Has a complicated spec starting on page 15. The specification is quite difficult, fortunately, there's an example worked out on page 19. The only problem is, that is seems very, very wrong. I was trying to estimate the frequency error for a 100MHz signal. If I use that example, it says the 90% confidence interval is an error of +/- 0.1176 s. So, for a 100 MHz signal that puts my signal period between -0.1176 and +0.1176 seconds. In frequency that says my signal is between -8.503 and 8.503 Hz.
It looks like the timebase uncertainty is computed incorrectly. I think it should be (1/10MHz)*1.7ppm which is 0.17 ps. That would shift the basic accuracy at 90% confidence interval to +/- 50.94 ps. In frequency that puts the interval between 99.493181 MHz and 100.512008 MHz. Now, this is closer, but still puts my error at 5120 ppm. Is this correct? I thought I should be able to get within a few ppm.
Which counter can I use to get less than 1ppm measurement uncertainty at 100MHz? I'll use a rock solid reference oscillator.
Hi, I noticed that Agilent has fixed the data sheet to correct the errors in Appendix A. It now makes much more sense.
By the way, I didn't see any reply to my message nor any revision notes on the data sheet. That makes me nervous since that seems to be the only place the accuracy specs are published. It seems Agilent can change the specs anytime without letting the customers know about it. Perhaps some notes about revisions would be helpful.
IANAAE (I Am Not an Agilent Employee), but just to give you some insight into their likely thought process, there are a couple of ways you can measure frequency with high end counters like these. One is to just hook up the DUT and hit the "Frequency" button. The measurement will be dominated (by 5+ orders of magnitude) by the counter's TCXO, just as with any cheap counter. If you measure 100 MHz with a 1-ppm TCXO you will end up somewhere within +/- 100 Hz, obviously not too impressive.
The other method is to use the counter in time-interval mode, where a known-accurate external reference at (e.g.) 1 PPS drives the START channel. After the count is started, the next edge from your 100 MHz DUT will arrive at the STOP channel somewhere between 0 and 10 nanoseconds later. Any change in the observed start-to-stop interval from one second to the next represents a nonzero phase slope, which is the same as the DUT's frequency error versus the expected 100 MHz.
That method is more complicated but it can also be more "certain," because the counter's internal timebase is in play for only ~5 nanoseconds per second in this example. In other words, almost all of the phase-slope uncertainty comes from the period of the 1 Hz START signal. The systematic error is nearly constant from one tick to the next, so there's not much left to degrade the measurement but the counter's 2E-12 random uncertainty.
I've never used a 53230A but on earlier counters with similar specs like the 5370A/B, the real-world TI uncertainty is down at the 3E-12 to 6E-12 per second level. This is mostly a combination of trigger jitter and quantization error.
Now, you can get similar uncertainty in an ordinary frequency measurement if you plunk down the shekels for the ovenized timebase option when you buy the counter. (On the earlier counters this was still not as effective as deriving the frequency error from phase-slope measurements, but it may be now.) The reason why it makes sense for Agilent to ship a cheap TCXO in their high-end counters is simple: the users who care about this sort of thing will either be making TI measurements that don't depend on the counter's timebase anyway, or they'll use a 5/10 MHz house clock as the counter's external reference.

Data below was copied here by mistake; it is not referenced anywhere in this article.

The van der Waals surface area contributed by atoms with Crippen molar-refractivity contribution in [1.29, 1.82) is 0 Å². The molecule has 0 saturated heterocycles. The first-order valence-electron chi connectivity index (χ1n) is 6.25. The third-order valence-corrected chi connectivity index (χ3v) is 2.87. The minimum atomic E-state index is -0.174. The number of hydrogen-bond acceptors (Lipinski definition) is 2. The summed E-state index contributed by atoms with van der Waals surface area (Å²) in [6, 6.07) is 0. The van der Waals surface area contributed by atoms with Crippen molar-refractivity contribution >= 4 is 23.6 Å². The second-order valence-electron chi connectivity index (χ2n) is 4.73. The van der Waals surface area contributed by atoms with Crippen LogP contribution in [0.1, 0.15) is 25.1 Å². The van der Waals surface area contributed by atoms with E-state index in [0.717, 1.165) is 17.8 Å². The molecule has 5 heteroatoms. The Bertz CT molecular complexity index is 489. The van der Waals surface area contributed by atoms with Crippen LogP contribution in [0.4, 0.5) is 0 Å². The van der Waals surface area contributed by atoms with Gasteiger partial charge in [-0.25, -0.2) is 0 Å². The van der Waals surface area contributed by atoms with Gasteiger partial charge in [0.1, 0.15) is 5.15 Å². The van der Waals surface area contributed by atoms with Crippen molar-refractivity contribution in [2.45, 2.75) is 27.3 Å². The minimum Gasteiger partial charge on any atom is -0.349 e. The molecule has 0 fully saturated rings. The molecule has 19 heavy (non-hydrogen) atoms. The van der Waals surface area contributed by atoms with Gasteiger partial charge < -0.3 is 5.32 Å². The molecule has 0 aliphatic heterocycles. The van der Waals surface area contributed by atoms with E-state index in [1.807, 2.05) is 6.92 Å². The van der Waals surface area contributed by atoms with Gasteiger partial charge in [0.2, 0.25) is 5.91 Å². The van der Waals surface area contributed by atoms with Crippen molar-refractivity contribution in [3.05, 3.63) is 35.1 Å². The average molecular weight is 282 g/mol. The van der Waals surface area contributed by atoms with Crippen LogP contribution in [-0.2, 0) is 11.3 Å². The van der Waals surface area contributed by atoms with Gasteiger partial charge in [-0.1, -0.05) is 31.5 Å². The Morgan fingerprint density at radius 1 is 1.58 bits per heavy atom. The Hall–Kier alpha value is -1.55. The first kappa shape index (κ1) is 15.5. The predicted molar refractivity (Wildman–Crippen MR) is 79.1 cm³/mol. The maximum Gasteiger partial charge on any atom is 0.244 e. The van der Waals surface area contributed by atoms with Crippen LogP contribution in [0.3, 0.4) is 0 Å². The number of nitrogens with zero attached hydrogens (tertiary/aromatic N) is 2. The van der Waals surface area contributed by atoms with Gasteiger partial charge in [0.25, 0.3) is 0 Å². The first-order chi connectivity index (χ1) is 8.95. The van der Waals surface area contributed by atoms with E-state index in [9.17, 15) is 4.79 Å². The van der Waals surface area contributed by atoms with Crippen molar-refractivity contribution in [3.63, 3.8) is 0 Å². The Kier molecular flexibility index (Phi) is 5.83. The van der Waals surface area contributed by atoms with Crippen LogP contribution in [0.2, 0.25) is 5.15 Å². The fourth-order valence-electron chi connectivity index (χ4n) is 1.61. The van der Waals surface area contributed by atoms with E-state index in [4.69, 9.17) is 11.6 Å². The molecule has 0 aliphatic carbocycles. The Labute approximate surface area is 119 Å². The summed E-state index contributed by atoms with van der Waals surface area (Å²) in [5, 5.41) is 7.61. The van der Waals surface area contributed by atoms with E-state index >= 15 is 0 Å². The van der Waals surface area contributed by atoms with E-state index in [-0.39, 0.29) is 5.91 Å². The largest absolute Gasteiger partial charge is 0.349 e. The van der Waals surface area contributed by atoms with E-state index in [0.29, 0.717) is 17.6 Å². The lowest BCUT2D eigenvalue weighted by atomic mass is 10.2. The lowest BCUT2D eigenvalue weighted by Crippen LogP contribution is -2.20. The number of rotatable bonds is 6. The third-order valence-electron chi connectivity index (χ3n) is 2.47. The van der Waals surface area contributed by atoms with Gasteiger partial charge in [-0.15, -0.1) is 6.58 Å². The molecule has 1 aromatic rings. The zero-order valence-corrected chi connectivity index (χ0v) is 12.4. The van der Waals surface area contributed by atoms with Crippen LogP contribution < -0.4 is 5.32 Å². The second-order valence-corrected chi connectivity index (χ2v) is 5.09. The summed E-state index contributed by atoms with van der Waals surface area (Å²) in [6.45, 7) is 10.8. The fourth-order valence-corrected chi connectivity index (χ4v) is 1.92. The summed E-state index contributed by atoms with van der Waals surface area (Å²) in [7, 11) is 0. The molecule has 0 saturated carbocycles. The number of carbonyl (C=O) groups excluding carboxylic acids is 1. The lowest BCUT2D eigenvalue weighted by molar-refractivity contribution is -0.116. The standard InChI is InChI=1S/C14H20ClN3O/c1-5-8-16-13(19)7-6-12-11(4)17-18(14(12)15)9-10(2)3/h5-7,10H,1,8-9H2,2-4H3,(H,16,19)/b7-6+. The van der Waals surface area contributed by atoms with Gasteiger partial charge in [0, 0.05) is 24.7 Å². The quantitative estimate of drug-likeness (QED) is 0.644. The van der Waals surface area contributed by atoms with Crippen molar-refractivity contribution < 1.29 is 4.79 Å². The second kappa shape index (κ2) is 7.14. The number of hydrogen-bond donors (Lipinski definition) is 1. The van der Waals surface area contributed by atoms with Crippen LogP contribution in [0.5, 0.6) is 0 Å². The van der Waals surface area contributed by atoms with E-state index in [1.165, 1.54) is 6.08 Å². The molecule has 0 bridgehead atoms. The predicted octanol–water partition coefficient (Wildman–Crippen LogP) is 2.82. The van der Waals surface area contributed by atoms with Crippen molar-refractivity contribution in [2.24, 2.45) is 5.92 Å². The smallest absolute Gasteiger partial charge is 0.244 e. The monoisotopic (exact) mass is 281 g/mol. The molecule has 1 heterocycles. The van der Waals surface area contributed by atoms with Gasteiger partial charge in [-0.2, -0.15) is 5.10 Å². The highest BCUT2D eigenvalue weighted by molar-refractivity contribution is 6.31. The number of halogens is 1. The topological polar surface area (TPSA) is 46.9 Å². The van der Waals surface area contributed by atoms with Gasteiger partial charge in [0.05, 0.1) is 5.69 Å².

There's no point making them pay for an expensive OCXO that they probably won't use.... except for the unfortunate fact that the TCXO makes the spec sheet look bad. It's the marketing folks' job to make sure that customers understand that, and they may not have quite succeeded here. A page full of equations doesn't tell you what to expect at different timescales, or help with the choice of methodologies. Residual Allan deviation plots for TCXO, OCXO, and external reference options would be better for that purpose, but only the ultra-high end TI analyzers ever advertise those for some reason.
Executive summary: this counter should be trustworthy down to the 1E-10/second level or better, but not if you just buy the base model and hit the "Frequency" button.
The basic accuracy (measurement uncertainty) calculated using the example found on page 22 of the latest 53200A series data sheet is applied to the measurements, and not to the time base reference. Thus, for the calculated basic accuracy of 1.7000566E-6, the measurement uncertainty for a 100 MHz input signal is + 170 Hz.
Note that the example and calculated accuracy are based on the counter’s standard TCXO reference. Substituting the corresponding OCXO time base uncertainty specifications in the time base uncertainty equation (aging + temperature + calibration uncertainty) results in a time base uncertainty of 65E-9. Using the same values for random uncertainty and systematic uncertainty in the example, and using the time base uncertainty of the OCXO, the calculated basic accuracy is approximately 65.025300E-9. The measurement uncertainty for the 100 MHz signal is then +6.5 Hz. This is less than the 1 ppm accuracy you required at 100 MHz. (This is almost achieved using the TCXO.) Note also that the calibration uncertainty term in the time base uncertainty equation assumes the factory calibration value. Recalibration of the instrument at an Agilent Service Center or locking to an external reference and using its uncertainty values will make time base uncertainty less dominant in the accuracy equation.
The question then becomes: 53210A, 53220A, or 53230A? The answer depends on the additional functionality or resolution required.